U is for… Unbelievably Sweet Princess Slumber Party

U unbelievably sweet

About a year ago, at the local library book sale, J found a cute little book on how to host a Princess Slumber Party. She has asked a number of times to do this but, in typical 5 year old fashion, doesn’t ask until it is time for bed. Well, after months of telling her she has to ask earlier in the day, she did! It was “unbelievably sweet” when she came to me, excited and breathless, knowing she had thought about it early enough that I just might say “yes!”

So, this “unbelievably sweet” girl got to host her princess slumber party. As part of school that day, we worked on how to plan and execute a party as the hostess. Using the book, she showed me what she was interested in including at the party. We talked about the practicality of some of the things – sending an invitation to a friend in the metroplex 2 hours away – and made plans for what would work. She selected some activities first (sisters sleeping on her floor, movie with dinner, stories in bed) and then we planned the food.

J chose a simple dinner, for which I am thankful. So we had turkey hot dogs, corn, and peas for dinner. She made a fancy drink to go with dinner though – fruit fizzies. This consists of a scoop of ice cream drizzled with strawberry syrup and lemonade poured over the top. We had made the lemonade earlier, which was fun for her because L usually makes lemonade.

U prepping

Now dessert – this is where the “fun” came in and what J was really planning for the whole time. She made Princess Pudding (I’ll share the recipe, which is also “unbelievably sweet”!) and got the makings for microwave s’mores. My kind of dessert! She carefully made up each dessert plate and the girls chowed down on sugar and sweet. How delicious it was!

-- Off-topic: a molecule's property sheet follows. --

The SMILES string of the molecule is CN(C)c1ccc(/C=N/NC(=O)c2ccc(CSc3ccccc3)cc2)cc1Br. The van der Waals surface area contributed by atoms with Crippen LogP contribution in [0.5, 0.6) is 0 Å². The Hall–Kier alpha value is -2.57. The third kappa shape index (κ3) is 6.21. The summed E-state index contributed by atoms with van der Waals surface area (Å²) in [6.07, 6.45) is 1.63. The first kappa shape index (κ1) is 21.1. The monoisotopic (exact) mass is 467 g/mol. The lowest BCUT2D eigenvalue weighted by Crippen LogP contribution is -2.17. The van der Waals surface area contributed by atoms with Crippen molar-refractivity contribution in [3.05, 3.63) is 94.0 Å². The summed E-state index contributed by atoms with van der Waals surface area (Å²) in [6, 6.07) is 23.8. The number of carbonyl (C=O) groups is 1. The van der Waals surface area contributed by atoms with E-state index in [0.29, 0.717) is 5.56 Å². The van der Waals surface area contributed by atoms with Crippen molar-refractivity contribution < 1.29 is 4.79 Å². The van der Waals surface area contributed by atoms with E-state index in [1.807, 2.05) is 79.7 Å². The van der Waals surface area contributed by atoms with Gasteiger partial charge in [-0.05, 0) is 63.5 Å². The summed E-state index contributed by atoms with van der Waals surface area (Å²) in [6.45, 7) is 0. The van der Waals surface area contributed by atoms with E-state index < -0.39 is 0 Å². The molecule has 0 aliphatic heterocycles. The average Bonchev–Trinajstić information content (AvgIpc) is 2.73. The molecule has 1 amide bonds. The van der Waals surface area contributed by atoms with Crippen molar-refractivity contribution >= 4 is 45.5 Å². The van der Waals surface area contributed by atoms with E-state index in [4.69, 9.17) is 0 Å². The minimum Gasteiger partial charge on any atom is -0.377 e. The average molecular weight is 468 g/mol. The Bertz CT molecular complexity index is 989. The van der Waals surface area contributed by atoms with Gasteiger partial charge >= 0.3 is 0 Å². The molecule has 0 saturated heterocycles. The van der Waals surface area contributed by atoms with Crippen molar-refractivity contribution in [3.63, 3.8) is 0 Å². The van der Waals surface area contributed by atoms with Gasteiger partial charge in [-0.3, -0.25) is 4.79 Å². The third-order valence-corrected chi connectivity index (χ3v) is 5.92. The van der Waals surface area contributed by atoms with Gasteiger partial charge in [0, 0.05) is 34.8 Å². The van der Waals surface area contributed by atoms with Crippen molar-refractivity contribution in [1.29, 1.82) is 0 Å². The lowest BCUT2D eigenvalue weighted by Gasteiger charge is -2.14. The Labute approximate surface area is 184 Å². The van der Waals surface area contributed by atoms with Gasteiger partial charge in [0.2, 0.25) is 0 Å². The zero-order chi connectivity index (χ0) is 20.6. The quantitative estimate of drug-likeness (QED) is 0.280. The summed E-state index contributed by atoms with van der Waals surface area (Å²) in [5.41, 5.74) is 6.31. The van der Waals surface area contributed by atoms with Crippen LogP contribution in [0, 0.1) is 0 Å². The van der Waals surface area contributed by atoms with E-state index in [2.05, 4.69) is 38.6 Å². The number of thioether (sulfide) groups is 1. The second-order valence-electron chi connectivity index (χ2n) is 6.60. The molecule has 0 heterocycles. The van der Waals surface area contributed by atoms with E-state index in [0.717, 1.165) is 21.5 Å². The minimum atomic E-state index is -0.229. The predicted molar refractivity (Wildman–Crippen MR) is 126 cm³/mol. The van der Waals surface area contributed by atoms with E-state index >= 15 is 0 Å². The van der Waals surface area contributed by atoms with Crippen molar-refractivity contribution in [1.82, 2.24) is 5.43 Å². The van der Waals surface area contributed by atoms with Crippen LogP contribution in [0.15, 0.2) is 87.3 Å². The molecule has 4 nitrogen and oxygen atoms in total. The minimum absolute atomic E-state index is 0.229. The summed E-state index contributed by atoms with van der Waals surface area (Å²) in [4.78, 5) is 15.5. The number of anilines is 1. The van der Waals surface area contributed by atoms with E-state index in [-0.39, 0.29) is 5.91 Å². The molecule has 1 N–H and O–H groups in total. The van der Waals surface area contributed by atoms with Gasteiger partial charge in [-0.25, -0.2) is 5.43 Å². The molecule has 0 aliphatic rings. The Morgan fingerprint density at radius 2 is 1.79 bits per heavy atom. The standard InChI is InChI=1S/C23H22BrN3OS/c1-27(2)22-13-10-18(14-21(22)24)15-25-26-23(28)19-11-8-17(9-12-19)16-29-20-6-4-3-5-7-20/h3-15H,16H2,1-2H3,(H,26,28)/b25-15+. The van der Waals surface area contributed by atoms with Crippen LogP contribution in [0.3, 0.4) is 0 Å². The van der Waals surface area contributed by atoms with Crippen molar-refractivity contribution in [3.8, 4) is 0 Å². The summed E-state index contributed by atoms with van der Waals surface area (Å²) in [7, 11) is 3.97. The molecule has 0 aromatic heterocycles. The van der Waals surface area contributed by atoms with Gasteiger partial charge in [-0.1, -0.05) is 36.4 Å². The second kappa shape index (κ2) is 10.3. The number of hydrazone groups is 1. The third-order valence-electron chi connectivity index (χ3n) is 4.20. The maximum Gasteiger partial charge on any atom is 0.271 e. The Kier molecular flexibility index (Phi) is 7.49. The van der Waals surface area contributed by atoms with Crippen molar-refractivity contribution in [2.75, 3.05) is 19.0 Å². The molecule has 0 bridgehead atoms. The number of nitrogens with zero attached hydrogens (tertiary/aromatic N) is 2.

After the movie and dessert were both finished, the girls hopped to getting ready for bed and headed into the bedroom for the slumber part of the party. We made a couple of palettes on the floor and they hit the hay. They crawled into their beds and chatted and giggled. After some chatting and giggling, which you have to have with a slumber party, they all fell asleep. Peacefully.

I am thankful tonight, reflecting on this party. I am thankful that we are in a situation where we can do spur of the moment things like this. I am thankful that I can say “yes” to the type of learning that this allowed J – planning, hostessing, shopping, serving, cooking. I am thankful for the bonding and relationships that activities like this encourage. I am thankful for my “unbelievably sweet girls”. I am thankful. At Home.

 

Linking up with ABC Blogging at Benandme.com.

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A Review: My Student Logbook

MSL Title

Something we worked on last year was a way for the giggly girls to know where we were in the day and how much more we needed to do. We created a flip chart that worked well but when the Review Crew offered the opportunity to use My Student Logbook, I was more than happy to help out. It looked like it would be perfect for E and we have not been disappointed.

My Student Logbook was created by a homeschool family who was searching for accountability, record keeping ease, and just general help. I don’t know about you but I certainly need all those things and My Student Logbook is helping!